Abstract

This section includes eighty-six short original essays commissioned for the inaugural issue of TSQ: Transgender Studies Quarterly. Written by emerging academics, community-based writers, and senior scholars, each essay in this special issue, “Postposttranssexual: Key Concepts for a Twenty-First-Century Transgender Studies,” revolves around a particular keyword or concept. Some contributions focus on a concept central to transgender studies; others describe a term of art from another discipline or interdisciplinary area and show how it might relate to transgender studies. While far from providing a complete picture of the field, these keywords begin to elucidate a conceptual vocabulary for transgender studies. Some of the submissions offer a deep and resilient resistance to the entire project of mapping the field terminologically; some reveal yet-unrealized critical potentials for the field; some take existing terms from canonical thinkers and develop the significance for transgender studies; some offer overviews of well-known methodologies and demonstrate their applicability within transgender studies; some suggest how transgender issues play out in various fields; and some map the productive tensions between trans studies and other interdisciplines.

Where “trans-” animates the suffixes to which it is attached and “poetics” explores “how meaning is possible, by whom and at what cost” (Barthes 1999: 218), “trans-poetics” refers to techniques for communicating “complex, unstable, contradictory relations between body and soul, social self and psyche” (Ladin 2013: 306). Trans-poetic projects often seek to navigate the limits of the (im)possible, writing the “resistance of the inarticulate, in a language that situates” (edwards 2013: 325) or lending poetic form to “a body that has been historically illegible” (Shipley 2013: 197). Such projects may engage relations between the textual and the corporeal, between content and form, between “signifiers and the world they configure” (Holbrook 1999: 753).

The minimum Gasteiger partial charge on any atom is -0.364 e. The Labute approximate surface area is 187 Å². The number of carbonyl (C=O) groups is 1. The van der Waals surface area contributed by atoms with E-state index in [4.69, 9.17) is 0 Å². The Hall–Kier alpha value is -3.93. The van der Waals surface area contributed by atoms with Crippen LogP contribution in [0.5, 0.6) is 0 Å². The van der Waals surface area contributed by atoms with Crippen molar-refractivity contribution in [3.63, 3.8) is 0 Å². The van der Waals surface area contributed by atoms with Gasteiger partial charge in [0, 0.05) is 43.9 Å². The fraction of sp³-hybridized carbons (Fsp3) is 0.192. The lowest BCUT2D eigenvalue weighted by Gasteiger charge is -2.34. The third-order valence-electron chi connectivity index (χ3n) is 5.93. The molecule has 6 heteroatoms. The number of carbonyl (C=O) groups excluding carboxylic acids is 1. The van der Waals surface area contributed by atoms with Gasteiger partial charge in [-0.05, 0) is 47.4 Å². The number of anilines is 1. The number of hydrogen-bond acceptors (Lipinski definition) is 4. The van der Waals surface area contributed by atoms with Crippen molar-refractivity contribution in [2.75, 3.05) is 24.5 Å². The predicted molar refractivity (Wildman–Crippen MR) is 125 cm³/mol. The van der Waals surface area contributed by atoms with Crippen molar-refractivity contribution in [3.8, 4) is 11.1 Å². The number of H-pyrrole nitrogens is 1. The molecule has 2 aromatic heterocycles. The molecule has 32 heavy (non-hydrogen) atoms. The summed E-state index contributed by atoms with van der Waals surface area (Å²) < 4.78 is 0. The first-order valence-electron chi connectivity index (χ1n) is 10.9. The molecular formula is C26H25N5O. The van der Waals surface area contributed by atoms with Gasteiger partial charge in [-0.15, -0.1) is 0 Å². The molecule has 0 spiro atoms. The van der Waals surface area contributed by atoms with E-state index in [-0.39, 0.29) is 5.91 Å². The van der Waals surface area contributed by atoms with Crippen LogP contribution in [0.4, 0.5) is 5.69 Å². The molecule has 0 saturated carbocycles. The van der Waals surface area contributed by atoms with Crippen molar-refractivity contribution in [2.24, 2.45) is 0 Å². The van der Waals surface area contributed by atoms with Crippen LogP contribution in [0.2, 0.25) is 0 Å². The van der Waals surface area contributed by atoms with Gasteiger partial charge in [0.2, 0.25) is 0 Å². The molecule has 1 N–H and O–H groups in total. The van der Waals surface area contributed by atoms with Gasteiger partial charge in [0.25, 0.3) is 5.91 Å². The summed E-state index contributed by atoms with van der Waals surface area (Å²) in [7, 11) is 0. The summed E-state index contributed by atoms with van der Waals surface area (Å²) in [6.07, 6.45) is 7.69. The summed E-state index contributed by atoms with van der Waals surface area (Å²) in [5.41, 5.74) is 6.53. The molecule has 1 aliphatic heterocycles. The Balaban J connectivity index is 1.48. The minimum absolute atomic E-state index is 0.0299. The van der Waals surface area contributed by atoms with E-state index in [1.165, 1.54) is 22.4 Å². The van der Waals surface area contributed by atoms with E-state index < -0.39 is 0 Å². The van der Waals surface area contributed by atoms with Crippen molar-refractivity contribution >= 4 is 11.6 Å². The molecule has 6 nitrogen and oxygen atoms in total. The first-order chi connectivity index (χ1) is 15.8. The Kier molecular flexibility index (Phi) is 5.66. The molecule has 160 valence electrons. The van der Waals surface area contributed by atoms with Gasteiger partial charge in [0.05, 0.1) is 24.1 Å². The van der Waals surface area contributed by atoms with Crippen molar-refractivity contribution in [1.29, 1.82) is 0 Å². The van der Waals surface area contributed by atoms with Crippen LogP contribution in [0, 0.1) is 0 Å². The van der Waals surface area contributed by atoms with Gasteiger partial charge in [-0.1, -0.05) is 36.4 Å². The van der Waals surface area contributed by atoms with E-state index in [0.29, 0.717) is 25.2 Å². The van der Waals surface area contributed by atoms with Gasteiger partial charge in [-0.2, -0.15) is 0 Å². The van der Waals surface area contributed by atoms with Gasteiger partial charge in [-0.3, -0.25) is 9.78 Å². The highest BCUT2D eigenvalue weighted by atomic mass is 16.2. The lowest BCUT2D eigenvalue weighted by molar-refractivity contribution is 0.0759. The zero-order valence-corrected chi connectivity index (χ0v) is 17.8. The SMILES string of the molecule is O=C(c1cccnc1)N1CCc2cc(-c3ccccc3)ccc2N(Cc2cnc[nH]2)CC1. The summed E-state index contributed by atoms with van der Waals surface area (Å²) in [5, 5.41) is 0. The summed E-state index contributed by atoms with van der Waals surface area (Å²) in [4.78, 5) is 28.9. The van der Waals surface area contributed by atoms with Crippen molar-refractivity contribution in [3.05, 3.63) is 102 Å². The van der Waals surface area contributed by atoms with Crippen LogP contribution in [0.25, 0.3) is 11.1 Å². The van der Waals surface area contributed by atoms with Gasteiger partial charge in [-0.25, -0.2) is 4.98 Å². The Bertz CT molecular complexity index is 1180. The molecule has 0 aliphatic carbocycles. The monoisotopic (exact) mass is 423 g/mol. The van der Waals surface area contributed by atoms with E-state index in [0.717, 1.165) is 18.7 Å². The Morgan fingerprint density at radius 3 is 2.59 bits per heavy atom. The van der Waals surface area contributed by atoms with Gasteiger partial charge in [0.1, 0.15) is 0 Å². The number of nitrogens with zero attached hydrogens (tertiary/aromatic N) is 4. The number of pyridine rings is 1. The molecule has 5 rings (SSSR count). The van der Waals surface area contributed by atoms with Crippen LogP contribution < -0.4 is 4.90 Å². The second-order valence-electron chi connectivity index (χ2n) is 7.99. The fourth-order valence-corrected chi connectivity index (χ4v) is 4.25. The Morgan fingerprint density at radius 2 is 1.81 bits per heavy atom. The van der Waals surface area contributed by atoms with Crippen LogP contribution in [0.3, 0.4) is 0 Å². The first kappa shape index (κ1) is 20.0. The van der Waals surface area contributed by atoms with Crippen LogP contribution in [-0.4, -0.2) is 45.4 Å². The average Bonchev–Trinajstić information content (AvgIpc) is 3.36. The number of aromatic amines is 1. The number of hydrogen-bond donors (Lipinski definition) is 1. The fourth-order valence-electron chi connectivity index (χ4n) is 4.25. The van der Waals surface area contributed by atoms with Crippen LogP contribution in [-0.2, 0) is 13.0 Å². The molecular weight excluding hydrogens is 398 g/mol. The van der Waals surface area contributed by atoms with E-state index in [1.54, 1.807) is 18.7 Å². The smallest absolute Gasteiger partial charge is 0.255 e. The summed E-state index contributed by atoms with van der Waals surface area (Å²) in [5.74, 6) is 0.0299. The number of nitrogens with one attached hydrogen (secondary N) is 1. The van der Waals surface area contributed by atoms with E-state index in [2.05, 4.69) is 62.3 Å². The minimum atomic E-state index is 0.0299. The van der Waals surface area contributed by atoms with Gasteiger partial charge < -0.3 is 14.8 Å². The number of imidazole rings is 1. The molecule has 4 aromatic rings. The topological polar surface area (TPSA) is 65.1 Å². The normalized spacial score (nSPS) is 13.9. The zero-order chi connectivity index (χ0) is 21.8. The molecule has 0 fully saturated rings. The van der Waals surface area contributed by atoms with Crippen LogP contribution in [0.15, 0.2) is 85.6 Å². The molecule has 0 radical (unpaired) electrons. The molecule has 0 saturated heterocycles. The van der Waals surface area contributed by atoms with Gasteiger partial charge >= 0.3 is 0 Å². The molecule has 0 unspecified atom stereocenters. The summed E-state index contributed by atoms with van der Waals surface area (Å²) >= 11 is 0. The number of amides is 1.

An example of a trans-poetics relevant to transgender studies is one articulated in feminist translation studies regarding the inevitability and potentiality of error. As translation is imbricated with cultural/political oppressions, silences, repressions, and reiterations, the error produced in the discord between two languages offers clues to the limits of the self: within these errors one encounters and disrupts the boundaries between self and another (author, text, language) (Spivak 1993). In the context of gender performativity, error is also conceived as generative, as the imperfect iteration that allows for the possibility of the “improper” (Butler 1993). A trans-poetics making use of both of these understandings of error draws on the discord, contingencies, and multiplicities possible in language in order to narrate and subvert cultural and critical attempts to fix gender and sexual boundaries.

“Trans-poetics” refers to the art and the labor of transgender poets, and it refers to diverse interpretative and compositional strategies attentive to relational movements between/across/within linguistic, embodied, affective, and political domains.

References

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